Car accidents, especially relatively minor fender-benders, are a part of life. Most of us see one (or at least the aftermath of one) on almost a daily basis on our commute to work or home. Usually, everyone is lucky enough to seem physically unhurt, and damage may be minor. Sometimes, police are at the scene; other times, the two drivers may be working it out between themselves.
Are there set guidelines on when you are required to involve law enforcement, or is it a sliding scale of accident severity? This week, we’re discussing your car accident reporting obligations under Georgia law.
When Are You Required to Report an Accident to Law Enforcement?
Most states determine your obligation to notify authorities about your accident on a few varying circumstances. One of the many factors that states use to determine if reporting is required is by the monetary amount of the damage done by the accident, which is usually around $1,000 or $2,000 dollars. Georgia, however, takes it even further—if your damage is estimated to be around $500, you need to report your accident to law enforcement. If you have had any work done to your vehicle lately, you know how far you can stretch $500…which isn’t far at all.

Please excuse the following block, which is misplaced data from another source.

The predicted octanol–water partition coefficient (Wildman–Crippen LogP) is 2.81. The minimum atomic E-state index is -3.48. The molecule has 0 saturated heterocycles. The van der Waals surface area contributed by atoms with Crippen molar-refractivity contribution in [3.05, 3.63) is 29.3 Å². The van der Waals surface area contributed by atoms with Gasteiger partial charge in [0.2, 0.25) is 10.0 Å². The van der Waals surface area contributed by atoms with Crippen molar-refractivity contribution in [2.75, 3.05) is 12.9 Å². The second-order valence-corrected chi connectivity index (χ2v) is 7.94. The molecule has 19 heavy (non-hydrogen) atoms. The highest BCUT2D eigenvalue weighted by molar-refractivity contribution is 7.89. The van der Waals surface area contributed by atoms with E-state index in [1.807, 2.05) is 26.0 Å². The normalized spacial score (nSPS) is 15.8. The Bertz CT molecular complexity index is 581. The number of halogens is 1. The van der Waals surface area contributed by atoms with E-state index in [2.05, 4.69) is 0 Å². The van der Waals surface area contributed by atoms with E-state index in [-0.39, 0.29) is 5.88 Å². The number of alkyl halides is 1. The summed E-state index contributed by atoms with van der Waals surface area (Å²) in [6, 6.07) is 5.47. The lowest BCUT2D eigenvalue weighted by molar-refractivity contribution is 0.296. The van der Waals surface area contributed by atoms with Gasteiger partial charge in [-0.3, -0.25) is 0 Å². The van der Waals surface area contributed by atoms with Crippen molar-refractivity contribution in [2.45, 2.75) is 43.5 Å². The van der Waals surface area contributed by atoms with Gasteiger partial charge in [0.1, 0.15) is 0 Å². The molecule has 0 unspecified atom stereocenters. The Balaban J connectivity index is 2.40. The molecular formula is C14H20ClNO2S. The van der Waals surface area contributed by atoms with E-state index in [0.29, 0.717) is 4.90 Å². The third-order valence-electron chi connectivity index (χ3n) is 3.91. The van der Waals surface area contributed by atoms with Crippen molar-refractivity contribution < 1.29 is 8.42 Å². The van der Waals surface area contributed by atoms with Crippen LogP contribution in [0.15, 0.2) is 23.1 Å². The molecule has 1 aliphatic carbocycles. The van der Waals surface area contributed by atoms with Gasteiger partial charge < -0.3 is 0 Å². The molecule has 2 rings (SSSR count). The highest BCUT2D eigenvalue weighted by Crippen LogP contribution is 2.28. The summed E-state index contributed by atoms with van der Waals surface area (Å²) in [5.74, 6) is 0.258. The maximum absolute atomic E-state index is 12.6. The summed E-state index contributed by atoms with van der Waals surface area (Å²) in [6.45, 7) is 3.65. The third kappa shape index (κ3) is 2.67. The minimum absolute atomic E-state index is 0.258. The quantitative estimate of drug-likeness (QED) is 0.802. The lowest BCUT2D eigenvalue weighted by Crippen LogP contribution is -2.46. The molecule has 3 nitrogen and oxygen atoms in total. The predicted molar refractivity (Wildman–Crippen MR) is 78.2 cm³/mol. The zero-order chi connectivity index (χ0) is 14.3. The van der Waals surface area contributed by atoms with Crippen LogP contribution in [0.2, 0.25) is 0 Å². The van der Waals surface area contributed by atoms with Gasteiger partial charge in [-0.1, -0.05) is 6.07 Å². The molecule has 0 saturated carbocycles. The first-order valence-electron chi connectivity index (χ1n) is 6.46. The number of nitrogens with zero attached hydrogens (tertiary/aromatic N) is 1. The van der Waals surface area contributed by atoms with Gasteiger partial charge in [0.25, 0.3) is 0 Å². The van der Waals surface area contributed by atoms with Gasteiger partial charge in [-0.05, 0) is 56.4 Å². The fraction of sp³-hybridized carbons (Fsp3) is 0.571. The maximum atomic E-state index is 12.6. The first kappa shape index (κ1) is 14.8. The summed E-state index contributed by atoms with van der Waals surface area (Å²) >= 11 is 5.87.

Other factors that determine if you must or should report your accident to authorities include:
- Injury or death. If someone was injured or killed as a result of your accident, you are required to inform law enforcement officials of your accident.
- The other driver is being difficult. If the other driver involved in your accident is less than cooperative as you try to sort out details of the accident, law enforcement can obtain official reports from each involved party as well as witnesses.
- The other driver disagrees with how the accident happened. While the other driver is perfectly pleasant, he or she may believe that the accident was the result of something entirely different from what you think happened. Again, police reports can help sort the situation out for your insurer.
- The other driver is uninsured. Accidents involving uninsured motorists can be tricky from your own insurer’s side, so police reports can help you have a record of what happened.
If you are not legally required to report (via damage totals, injury, or death), a good rule of thumb is to trust your gut. If something feels unusual about the scenario, report it. It is far better to have an official report confirming your instincts than to run into trouble down the road as you try to deal with insurers. If you do run into problems with your case, our firm is here to help—just call us or start a live chat to discuss your concerns and schedule a free consultation.